A nineteenth century swindler invented his own country

Poyais would have sounded dreamlike to those on the foggy shores of Scotland in the early nineteenth century. Prospective investors and settlers were told of a new South American country filled with fertile soil, verdant scenery, a temperate climate, and considerable amenities, including a majestic port. Gregor MacGregor, a native of Scotland who had long since moved to South America and served as a military general under Simon Bolivar, was the man who spread the word of this distant land.

MacGregor lured investment and settlers in part by pronouncing himself the Prince of Poyais, and by promise of titles and positions of authority to interested settlers. Furthermore, MacGregor pitched the new country as a potential Scottish colony that would bring glory to the country. Recruits were so excited by MacGregor’s salesmanship that he raised £200,000 for the venture, an enormous sum at the time. Seven ships carrying 250 passengers headed for the purportedly beautiful shores of Poyais.

Unfortunately for these unsuspecting investors and settlers, Poyais didn’t exist. MacGregor was running a scam of immense proportions. In 1820, Gregor MacGregor had convinced an Indian king to grant him roughly 8 million acres of jungle in Central America, corresponding to modern-day Honduras. This desolate land was unsuited for agriculture, and was teeming with mosquitos. To this day, it remains uncultivated.

As the first group of settlers disembarked upon the barren wilderness, they soon began to succumb to tropical disease. Many settlers began dying, and the British Navy ordered five of the seven ships to turn back towards Scotland before touching shore. Other settlers managed to escape death by boarding a passing ship to Belize. In total, over two hundred settlers died.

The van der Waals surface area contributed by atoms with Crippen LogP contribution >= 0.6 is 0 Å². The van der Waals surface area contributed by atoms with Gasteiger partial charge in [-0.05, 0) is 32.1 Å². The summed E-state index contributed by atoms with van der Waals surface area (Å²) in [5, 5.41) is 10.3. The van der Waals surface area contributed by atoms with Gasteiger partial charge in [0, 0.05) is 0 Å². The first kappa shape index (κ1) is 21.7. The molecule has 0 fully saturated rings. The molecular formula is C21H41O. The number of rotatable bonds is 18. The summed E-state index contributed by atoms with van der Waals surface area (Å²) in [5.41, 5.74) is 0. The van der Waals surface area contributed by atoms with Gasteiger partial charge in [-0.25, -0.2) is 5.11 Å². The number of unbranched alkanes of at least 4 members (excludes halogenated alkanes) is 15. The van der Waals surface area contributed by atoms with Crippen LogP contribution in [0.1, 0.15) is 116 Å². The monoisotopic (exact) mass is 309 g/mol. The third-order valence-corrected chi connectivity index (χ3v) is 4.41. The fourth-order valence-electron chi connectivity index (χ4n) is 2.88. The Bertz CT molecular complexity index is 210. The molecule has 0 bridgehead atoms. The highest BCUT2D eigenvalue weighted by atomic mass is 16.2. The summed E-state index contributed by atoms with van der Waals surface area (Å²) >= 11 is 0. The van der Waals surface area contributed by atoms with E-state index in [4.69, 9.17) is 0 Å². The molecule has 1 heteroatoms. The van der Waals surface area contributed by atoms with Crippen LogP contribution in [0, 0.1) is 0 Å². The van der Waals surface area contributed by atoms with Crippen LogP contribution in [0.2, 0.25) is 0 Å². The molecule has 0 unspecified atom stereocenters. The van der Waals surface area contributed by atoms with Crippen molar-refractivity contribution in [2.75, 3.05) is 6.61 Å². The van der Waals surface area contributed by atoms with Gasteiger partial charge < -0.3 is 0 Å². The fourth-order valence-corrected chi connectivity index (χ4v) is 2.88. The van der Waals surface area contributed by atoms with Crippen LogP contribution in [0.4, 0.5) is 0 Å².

Gregor MacGregor avoided prosecution by fleeing to France. After waiting only a matter of months, MacGregor had revived his scheme, this time enticing French investors and settlers. However, French authorities recognized the scheme and imprisoned MacGregor. However, McGregor was soon acquitted of all charges. Though he returned to Scotland, and even resumed his Poyais scheme on occasion, angry bondholders eventually forced Gregor MacGregor to cross the Atlantic once more, and he died in Caracas in 1845.


Andrews, Evan. “The Con Man Who Invented His Own Country.” History.com. A&E Television Networks, October 12, 2016. https://www.history.com/news/the-con-man-who-invented-his-own-country?fbclid=IwAR2vEqrT4NRjarL3WyK_HU4iwcG_xH2dAgJYl0uWeO_y6STbWmUaaW85Uec.

Wang, Jeffrey. “How Conman Gregor Macgregor Sold a Fake Colony to European Elites in 1821.” All That’s Interesting. All That’s Interesting, December 1, 2020. https://allthatsinteresting.com/gregor-macgregor?fbclid=IwAR1J9-AQnkhfimW8NBA4Ut_8rMvyBSkJBom-zg4YwF6gqqLcxBItcEbM1Z0.